The big fiscal item is not the banks. The big fiscal item is the damage done by the banks to the rest of the economy. It's the entire debt-fueled bubble, the way that bursts, the way that contracts everything across the economy, the way the credit falls off the cliff, and the way that impacts tax revenue. That's...
DAVIES: Because the economy contracts, and therefore there just isn't the tax revenue.
JOHNSON: Absolutely. So, again, you look at the Congressional Budget Office's number, that number - the big swing in the deficit is very little due to the stimulus - either the stimulus that George W. Bush did in 2008 or the one that President Obama that we saw in 2009. That's only about 15 percent of the total increase in debt. Most of the increase in debt is due to the loss of revenue.
And the question is when you lose that revenue, the deficit goes up, the debt goes up. Does that then trigger a secondary panic as it did - or crisis in Ireland? People say, oh, my goodness. This debt is too much, relative to the future ability of the Irish state to pay for it and to maintain it, in which case interest rates go up further, and in the case of Ireland, right directly, they're forced into the hands of the International Monetary Fund, which is not a good place to be.
DAVIES: You've mentioned some of the difficulties that European countries have had. Could you give us a sense, if the United States does not deal with the problem of its national debt in future years what would a real crisis look like? Is there an example from another industrial economy that gives us a picture of what we might be in for?
JOHNSON: Well, we're not Greece. Let - clear about that. You're not going to have the kind of problem that countries within the eurozone have. That's particularly about the structure eurozone and the way they relate to the European Central Bank, which is quite different from the Federal Reserve.
But the problems in the United Kingdom, for example, are exactly what we could face. And in the UK, they now feel - the government feels that it needs to have a lot of austerity. They need to have both spending cuts and tax increases in very short order. It puts a lot of pressure on the economy. And one thing that certainly could happen in the U.S. is that the government - Congress and the presidency - would agree on some sort of precipitate extreme austerity program. I'm not recommending that. I don't think it's necessary or a good idea, but that's certainly one potential outcome of the political process.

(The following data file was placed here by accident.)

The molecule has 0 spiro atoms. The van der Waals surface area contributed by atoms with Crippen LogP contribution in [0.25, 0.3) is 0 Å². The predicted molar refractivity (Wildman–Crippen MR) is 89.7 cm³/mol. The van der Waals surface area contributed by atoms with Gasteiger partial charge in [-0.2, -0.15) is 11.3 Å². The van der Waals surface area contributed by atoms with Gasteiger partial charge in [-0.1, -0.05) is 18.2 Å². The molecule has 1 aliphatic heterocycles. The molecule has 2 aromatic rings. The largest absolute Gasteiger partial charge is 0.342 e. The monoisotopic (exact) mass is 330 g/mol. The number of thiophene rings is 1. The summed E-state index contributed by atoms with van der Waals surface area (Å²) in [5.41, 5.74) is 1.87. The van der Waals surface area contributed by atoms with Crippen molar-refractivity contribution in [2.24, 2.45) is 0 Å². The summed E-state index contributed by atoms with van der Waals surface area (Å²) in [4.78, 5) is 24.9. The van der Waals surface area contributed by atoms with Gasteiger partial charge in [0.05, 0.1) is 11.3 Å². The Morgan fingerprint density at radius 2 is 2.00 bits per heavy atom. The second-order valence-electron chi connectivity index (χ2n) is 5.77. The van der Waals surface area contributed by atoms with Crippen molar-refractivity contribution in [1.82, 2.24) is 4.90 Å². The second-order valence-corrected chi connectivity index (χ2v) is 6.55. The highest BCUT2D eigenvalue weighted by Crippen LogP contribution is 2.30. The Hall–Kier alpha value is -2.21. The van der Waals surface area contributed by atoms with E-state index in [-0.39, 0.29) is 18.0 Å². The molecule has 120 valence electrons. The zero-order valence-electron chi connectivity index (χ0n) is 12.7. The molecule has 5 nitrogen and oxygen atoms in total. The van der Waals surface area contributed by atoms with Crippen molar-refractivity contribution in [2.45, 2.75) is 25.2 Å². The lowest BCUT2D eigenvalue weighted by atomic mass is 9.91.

DAVIES: And that would happened why? Because our debt simply wouldn't sell on international markets, would be a point where interest rates would get so high that to control them, you'd have to impose these austere measures?
JOHNSON: Yes. The most likely scenario would be that the markets turn against you, that there are Asian investors - for example, Chinese investors who have been buying a lot of Treasury bills decide they either don't want to save in dollars or they would rather spend. The European economy, the eurozone, may - I think it will recover, will restructure itself over the next five years. They'll be offering a viable, competing, alternative, safe asset to the dollar.
So all of these things will push investor preferences away from dollars. Interest rates go up. Perhaps they go up rapidly. The Federal Reserve finds itself unable to counteract that because, for example, they fear the inflationary consequences because of where the economy is. And under those circumstances, politicians decide or feel pushed into doing extreme austerity.
DAVIES: We're speaking with Simon Johnson. He's an economist who's written a book about the national debt with James Kwak. It's called "White House Burning." We'll talk more after a short break. This is FRESH AIR.
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DAVIES: If you're just joining us, we're speaking with economist Simon Johnson. He's written a new book about the history and meaning of the national debt with co-author James Kwak. It's called "White House Burning: The Founding Fathers, Our National Debt, and Why It Matters to You."